LEGAL COLUMN: Enforcing good governance

Vanessa-AbernethyRegional corporate governance regulation has improved considerably in the past decade, with some MENA jurisdictions now having international best practice regulations and others having embodied only the most important concepts from developed markets into their regulations. There is room for further improvement, but perhaps the focus of local regulators should instead be on increasing the levels of compliance with existing regulation before making further regulatory changes.

To help raise levels of compliance with existing corporate governance regimes, the focus could be on: 

• Hiring top-quality compliance officers
A common problem in this region is a lack of seniority of compliance officers in entities with significant regulatory obligations. To attract stronger talent, salary levels may need to increase, bringing them into line with remuneration in major financial markets globally.

• Senior management commitment
Senior-level commitment should focus not only on recruitment of senior compliance teams, but also on senior managers and directors leading by example. When an issue of non-compliance is raised up to the top of an organisation, swift action taken to correct the breach would send a strong message to more junior employees that non-compliance with corporate governance policies will be dealt with appropriately.

• Enforcement 
The most efficient way to improve corporate governance is to strengthen the levels of enforcement by regulators. There are real examples of situations where heavy enforcement action taken against one non-complying entity or individual has led the market to take the regulations more seriously. The enforcement action taken needs to be strongly communicated to the market. Private censure action is unlikely to have the same effect.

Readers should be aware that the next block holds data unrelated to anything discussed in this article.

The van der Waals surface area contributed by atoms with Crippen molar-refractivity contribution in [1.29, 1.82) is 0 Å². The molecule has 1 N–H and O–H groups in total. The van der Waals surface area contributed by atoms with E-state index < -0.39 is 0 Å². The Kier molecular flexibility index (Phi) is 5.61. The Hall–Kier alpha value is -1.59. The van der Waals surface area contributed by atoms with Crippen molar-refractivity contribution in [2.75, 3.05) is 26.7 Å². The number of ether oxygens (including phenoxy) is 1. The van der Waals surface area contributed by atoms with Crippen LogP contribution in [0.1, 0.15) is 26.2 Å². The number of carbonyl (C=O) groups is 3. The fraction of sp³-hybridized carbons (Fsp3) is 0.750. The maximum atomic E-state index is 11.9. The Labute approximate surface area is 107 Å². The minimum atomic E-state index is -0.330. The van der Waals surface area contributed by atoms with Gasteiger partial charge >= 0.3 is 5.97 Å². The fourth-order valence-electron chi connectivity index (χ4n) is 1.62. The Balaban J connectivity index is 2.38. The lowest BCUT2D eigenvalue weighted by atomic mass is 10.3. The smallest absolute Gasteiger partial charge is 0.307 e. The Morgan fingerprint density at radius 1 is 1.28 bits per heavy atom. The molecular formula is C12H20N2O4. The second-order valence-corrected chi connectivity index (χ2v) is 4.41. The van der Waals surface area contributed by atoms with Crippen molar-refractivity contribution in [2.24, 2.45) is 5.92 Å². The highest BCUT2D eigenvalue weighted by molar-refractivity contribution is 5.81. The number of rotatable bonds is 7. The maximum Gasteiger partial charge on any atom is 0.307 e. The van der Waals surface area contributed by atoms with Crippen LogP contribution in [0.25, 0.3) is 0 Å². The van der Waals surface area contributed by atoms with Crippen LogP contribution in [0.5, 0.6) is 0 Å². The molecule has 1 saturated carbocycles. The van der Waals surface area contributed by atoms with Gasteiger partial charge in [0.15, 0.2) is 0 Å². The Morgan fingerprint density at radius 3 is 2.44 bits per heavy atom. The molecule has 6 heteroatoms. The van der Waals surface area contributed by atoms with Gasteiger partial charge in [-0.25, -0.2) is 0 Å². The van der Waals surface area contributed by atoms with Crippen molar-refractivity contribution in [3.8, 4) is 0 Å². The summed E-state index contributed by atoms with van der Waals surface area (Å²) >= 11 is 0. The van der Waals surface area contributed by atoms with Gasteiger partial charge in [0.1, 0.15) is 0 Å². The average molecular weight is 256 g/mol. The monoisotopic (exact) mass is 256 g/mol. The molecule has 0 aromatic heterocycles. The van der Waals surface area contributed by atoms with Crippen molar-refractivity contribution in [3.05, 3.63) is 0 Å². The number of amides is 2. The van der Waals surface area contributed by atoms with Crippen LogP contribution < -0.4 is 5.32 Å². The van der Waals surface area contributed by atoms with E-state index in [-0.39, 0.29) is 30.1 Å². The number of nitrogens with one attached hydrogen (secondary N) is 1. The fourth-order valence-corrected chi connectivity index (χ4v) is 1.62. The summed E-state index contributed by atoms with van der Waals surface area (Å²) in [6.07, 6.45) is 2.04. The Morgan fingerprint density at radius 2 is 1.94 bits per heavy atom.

• Market education 
A lack of understanding of the regulations and how they should be applied may be contributing to non-compliance in this part of the world. Local regulators put considerable effort into educating the market but they can only do so much, since corporate governance regulation should be rolled out to fit the specific size and business of the regulated entity. Market education initiatives run by regulators are often necessarily more generic. Greater understanding of the current regimes would almost certainly raise the levels of compliance. However, regulators need not pick up the extra burden for this and hopefully market understanding would improve if public enforcement action was the focus of regulators instead.

• Independent directors 
A key regulation in most corporate governance regimes requires independent directors on the board. In this region, identifying and engaging directors who are experienced and completely independent is not as easy as it is in developed markets. Some institutes are working towards maintaining databases of well-qualified directors for independent director roles, but the numbers of people on those lists needs to grow for it to become easier to find enough good independent directors efficiently.

Before MENA regulators make more changes to their corporate governance regimes, a focus on enforcement could well lead to greater levels of compliance. Public enforcement action is likely to result in entities ensuring they get fully educated on what is required of them, that senior managers and boards take more responsibility for ensuring compliance and that there is more focus on attracting strong compliance teams. Focus on enforcement could well have the greatest impact in terms of bringing up the levels of corporate governance in this part of the world up towards those seen in more developed markets.

Vanessa Abernethy is a senior corporate lawyer based in the UAE

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